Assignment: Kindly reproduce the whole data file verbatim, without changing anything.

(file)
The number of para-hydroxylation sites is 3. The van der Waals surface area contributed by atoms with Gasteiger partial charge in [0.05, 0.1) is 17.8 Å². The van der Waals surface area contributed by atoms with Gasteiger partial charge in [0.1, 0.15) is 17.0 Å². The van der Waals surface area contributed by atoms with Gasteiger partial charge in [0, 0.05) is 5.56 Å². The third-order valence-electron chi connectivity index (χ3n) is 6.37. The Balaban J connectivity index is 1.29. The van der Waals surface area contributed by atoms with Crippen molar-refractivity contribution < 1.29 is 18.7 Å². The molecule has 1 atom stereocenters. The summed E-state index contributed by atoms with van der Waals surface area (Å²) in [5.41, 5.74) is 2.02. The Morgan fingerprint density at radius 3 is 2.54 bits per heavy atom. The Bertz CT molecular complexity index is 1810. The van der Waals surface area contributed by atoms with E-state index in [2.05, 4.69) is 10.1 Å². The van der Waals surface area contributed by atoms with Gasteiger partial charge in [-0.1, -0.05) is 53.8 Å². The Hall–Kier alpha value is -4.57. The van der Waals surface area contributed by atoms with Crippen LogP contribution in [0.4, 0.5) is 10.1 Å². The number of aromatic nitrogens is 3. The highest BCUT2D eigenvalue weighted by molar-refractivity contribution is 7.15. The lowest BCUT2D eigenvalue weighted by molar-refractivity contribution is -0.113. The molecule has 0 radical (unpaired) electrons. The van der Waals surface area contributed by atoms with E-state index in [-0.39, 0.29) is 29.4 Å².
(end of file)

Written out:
The number of para-hydroxylation sites is 3. The van der Waals surface area contributed by atoms with Gasteiger partial charge in [0.05, 0.1) is 17.8 Å². The van der Waals surface area contributed by atoms with Gasteiger partial charge in [0.1, 0.15) is 17.0 Å². The van der Waals surface area contributed by atoms with Gasteiger partial charge in [0, 0.05) is 5.56 Å². The third-order valence-electron chi connectivity index (χ3n) is 6.37. The Balaban J connectivity index is 1.29. The van der Waals surface area contributed by atoms with Crippen molar-refractivity contribution < 1.29 is 18.7 Å². The molecule has 1 atom stereocenters. The summed E-state index contributed by atoms with van der Waals surface area (Å²) in [5.41, 5.74) is 2.02. The Morgan fingerprint density at radius 3 is 2.54 bits per heavy atom. The Bertz CT molecular complexity index is 1810. The van der Waals surface area contributed by atoms with E-state index in [2.05, 4.69) is 10.1 Å². The van der Waals surface area contributed by atoms with Gasteiger partial charge in [-0.1, -0.05) is 53.8 Å². The Hall–Kier alpha value is -4.57. The van der Waals surface area contributed by atoms with Crippen LogP contribution in [0.4, 0.5) is 10.1 Å². The number of aromatic nitrogens is 3. The highest BCUT2D eigenvalue weighted by molar-refractivity contribution is 7.15. The lowest BCUT2D eigenvalue weighted by molar-refractivity contribution is -0.113. The molecule has 0 radical (unpaired) electrons. The van der Waals surface area contributed by atoms with E-state index in [-0.39, 0.29) is 29.4 Å².